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Oracle Semantics. Aquinas Hobor. Lipton, Perlis, DeMillo   1977. Why Proofs about Code are Hard. Math proofs tend to have the form If A, then B. Lipton, Perlis, DeMillo   1977. Why Proofs about Code are Hard. Math proofs tend to have the form If A, then B

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oracle semantics

Oracle Semantics

Aquinas Hobor

why proofs about code are hard

Lipton, Perlis, DeMillo  1977

Why Proofs about Code are Hard

Math proofs tend to have the form

If A, then B

why proofs about code are hard1

Lipton, Perlis, DeMillo  1977

Why Proofs about Code are Hard

Math proofs tend to have the form

If A, then B

Proofs about real programs have the form

If A1 and A2 and A3 and A4 and A5…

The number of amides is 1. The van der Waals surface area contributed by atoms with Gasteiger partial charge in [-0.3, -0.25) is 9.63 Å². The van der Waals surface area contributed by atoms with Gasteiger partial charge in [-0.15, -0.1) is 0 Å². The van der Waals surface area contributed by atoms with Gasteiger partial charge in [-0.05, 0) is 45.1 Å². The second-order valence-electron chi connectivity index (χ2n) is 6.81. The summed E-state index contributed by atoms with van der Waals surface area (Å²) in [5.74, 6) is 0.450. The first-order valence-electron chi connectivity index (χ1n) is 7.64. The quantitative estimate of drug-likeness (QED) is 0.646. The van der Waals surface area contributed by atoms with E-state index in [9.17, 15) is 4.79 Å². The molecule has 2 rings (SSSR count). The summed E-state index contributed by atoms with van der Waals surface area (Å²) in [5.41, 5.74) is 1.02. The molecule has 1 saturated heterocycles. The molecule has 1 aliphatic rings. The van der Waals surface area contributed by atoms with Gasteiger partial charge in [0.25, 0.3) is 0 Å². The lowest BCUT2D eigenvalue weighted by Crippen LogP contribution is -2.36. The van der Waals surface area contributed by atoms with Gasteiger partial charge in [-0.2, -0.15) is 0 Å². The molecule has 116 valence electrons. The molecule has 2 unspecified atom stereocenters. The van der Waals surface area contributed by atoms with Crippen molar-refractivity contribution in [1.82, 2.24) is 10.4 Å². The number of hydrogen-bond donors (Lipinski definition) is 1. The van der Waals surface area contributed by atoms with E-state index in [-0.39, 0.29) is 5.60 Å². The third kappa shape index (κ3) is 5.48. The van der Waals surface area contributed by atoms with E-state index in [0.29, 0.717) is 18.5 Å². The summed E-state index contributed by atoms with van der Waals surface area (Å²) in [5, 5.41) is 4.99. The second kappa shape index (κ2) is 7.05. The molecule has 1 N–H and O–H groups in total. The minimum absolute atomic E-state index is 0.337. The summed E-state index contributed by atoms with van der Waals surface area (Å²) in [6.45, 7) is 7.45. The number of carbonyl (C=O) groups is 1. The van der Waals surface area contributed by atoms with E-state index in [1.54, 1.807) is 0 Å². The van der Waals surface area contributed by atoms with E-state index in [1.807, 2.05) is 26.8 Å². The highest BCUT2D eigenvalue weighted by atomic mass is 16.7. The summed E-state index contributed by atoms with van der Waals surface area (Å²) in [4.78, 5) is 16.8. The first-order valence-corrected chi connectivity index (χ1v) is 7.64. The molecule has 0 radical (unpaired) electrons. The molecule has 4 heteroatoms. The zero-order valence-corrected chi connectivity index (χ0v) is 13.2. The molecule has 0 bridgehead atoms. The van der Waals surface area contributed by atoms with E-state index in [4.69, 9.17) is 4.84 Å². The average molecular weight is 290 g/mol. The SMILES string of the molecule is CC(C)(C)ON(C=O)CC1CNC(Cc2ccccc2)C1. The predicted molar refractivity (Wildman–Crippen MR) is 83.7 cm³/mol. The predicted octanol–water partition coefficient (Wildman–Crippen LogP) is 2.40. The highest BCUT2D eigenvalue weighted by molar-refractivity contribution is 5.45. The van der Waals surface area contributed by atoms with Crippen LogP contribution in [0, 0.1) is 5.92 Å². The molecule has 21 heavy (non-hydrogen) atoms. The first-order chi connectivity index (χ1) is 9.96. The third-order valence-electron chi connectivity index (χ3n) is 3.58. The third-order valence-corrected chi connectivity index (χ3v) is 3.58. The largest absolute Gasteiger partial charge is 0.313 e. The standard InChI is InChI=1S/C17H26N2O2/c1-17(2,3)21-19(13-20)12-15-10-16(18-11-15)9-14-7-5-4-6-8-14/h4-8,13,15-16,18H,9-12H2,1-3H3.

why proofs about code are hard2

Lipton, Perlis, DeMillo  1977

Why Proofs about Code are Hard

Math proofs tend to have the form

If A, then B

Proofs about real programs have the form

If A1 and A2 and A3 and A4 and A5, then

B1 and B2 and B3

why proofs about code are hard3

Lipton, Perlis, DeMillo  1977

Why Proofs about Code are Hard

Math proofs tend to have the form

If A, then B

Proofs about real programs have the form

If A1 and A2 and A3 and A4 and A5, then

B1 and B2 and B3, except when

C1 or C2 or C3 or C4

why proofs about code are hard4

Lipton, Perlis, DeMillo  1977

Why Proofs about Code are Hard

Math proofs tend to have the form

If A, then B

Proofs about real programs have the form

If A1 and A2 and A3 and A4 and A5, then

B1 and B2 and B3, except when

C1 or C2 or C3 or C4, assuming

D1 and (D2 or D3)

why proofs about code are hard5
Why Proofs about Code are Hard

Two choices:

A) Prove something on paper about a simplification of the core ideas / algorithm

Problem: actual implementation will have bugs

B) Prove something about the actual code

Problem: too hard to do by hand